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I'm trying to add a C library to Xcode. I downloaded the library from an online C class, and the zipped file contains two files: cs50.c and cs50.h.

I installed these files using the following commands:

gcc -c -ggdb -std=c99 cs50.c -o cs50.o
ar rcs libcs50.a cs50.o
rm -f cs50.o
chmod 0644 cs50.h libcs50.a
sudo mv cs50.h /usr/include
sudo cp libcs50.a /usr/lib

When building the project, I get the following error message:

Undefined symbols for architecture x86_64:
"_GetString", referenced from:
_main in main.o
ld: symbol(s) not found for architecture x86_64
clang: error: linker command failed with exit code 1 (use -v to see invocation)

This is how I'm referencing the header file in my program:

#include </usr/include/cs50.h>

If I don't include the path, I get a can't find file message.

My version of Xcode is: Version 4.5.2 (4G2008a) and I'm running OS X 10.7.5.

Thanks for any suggestions.

Update:

Actual Error Message

Added -lcs50 to the build phase

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1  
Did you add -lcs50 to the linker options? And what is the exact error message you get for #include "cs50.h"? –  melpomene Dec 20 '12 at 1:40
    
I'd just add the files to the Xcode project and have it do the build, unless they need some weird build environment. Move them into your project directory structure, then, on the appropriate folder in Xcode, RMB and select "add existing files" or some such. –  Hot Licks Dec 20 '12 at 1:47
    
Yes, I have added -lcs50. I uploaded a screenshot of what I've done and the actual error message. –  EdGonz Dec 20 '12 at 2:13
    
@HotLicks, thanks for your suggestion, it worked! –  EdGonz Dec 20 '12 at 2:48
2  
It would probably have helped a ton to add the -lcs50 to the link compiler flags and not the compile flags of your source file. –  WhozCraig Dec 20 '12 at 10:00

2 Answers 2

As a general rule, you should never install or modify anything in /usr unless you have a very good reason to do so. This directory is reserved for the operating system, and you can quickly run into a lot of problems - for instance if you accidentally overwrite a system library or header file and even installing new things in there may cause problems when updating your operating system.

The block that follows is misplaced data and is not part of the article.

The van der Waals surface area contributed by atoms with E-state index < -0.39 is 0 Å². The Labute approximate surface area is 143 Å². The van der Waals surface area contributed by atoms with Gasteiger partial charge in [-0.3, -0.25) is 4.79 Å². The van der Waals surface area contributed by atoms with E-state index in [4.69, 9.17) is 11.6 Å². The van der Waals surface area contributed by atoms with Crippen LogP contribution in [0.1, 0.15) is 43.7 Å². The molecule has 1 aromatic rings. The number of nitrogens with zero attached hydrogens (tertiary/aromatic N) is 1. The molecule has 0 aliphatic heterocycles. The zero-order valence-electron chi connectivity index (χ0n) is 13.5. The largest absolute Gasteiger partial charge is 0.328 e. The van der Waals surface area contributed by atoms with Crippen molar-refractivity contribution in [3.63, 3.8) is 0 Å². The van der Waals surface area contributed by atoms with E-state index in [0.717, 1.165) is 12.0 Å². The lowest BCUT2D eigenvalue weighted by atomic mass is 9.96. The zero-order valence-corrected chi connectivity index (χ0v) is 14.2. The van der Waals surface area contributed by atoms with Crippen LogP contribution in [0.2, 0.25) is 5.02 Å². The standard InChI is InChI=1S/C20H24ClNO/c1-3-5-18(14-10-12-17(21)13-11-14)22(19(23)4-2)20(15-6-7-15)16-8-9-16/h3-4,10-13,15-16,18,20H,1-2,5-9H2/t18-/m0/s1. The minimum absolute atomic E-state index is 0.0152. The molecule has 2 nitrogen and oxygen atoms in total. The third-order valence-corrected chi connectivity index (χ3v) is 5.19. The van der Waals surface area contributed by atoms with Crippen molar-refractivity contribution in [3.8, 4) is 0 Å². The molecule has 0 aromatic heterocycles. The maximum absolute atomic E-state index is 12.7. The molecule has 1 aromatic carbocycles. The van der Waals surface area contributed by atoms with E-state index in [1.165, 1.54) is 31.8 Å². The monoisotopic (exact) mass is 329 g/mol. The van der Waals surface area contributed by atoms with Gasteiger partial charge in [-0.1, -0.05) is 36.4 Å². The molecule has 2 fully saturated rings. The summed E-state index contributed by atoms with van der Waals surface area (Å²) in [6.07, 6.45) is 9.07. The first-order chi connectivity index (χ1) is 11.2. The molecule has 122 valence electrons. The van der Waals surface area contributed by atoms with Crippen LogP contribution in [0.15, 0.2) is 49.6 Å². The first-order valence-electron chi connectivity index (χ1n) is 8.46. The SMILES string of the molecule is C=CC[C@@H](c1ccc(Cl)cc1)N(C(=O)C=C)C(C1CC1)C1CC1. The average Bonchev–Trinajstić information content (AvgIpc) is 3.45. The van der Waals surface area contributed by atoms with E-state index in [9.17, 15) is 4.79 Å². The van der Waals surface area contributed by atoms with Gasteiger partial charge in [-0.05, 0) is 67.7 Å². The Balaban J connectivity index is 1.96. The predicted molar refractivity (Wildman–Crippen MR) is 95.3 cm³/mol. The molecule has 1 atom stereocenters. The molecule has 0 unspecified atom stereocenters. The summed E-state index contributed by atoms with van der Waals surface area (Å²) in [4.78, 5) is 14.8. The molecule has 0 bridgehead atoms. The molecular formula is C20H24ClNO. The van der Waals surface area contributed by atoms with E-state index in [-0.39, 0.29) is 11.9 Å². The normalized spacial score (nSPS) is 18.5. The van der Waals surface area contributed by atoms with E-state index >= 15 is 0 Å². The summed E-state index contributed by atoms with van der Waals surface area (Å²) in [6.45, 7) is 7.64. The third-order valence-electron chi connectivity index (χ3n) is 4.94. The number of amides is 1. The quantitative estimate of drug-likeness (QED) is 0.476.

If you really need to install this system-wide, then put it into /usr/local.

However, since you compiled the library with debugging information, I assume that you also want to test and play around with it in your project.

To do that, it's much easier to add the sources as a new "C/C++ Library" target to your project. Then Xcode will take care of all the ugly details such as compiling, choosing the right processor architecture (32 or 64 bit), you'll get source-level debugging support in Xcode and if you ever want to install your app or create a package for it, then Xcode will also automatically bundle the dependencies for you.

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If you trying to use gcc to compile the cs50.h library, I have found that to be unsuccessful on most modern 64 bit macs. Xcode 4.x generally wants a 64 bit compatible library format. GCC has not been updated to include 64 bit object files. Clang/LLVM is a rising alternative to gcc, and is used by Apple for Xcode as their preferred compiler engine. I have not personally tried it yet, but will be exploring Xcode to produce a compatible library for Xcode. I am taking the Harvardx cs50x course at edX, and it is great course, even for experienced programmers. The cs50.h library is interesting, because it provides relatively robust I/O routines for various variable types, e.g. String, Integer. float for the c programming language, including good protection for buffer overflow attacks. You are actually building a custom dynamic library to be added to Xcode, which is also known as a framework. If you have apple developer account, check out the framework programming guide, it should prove useful.

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"GCC has not been updated to include 64 bit object files" Sorry? –  trojanfoe Mar 7 '13 at 15:19

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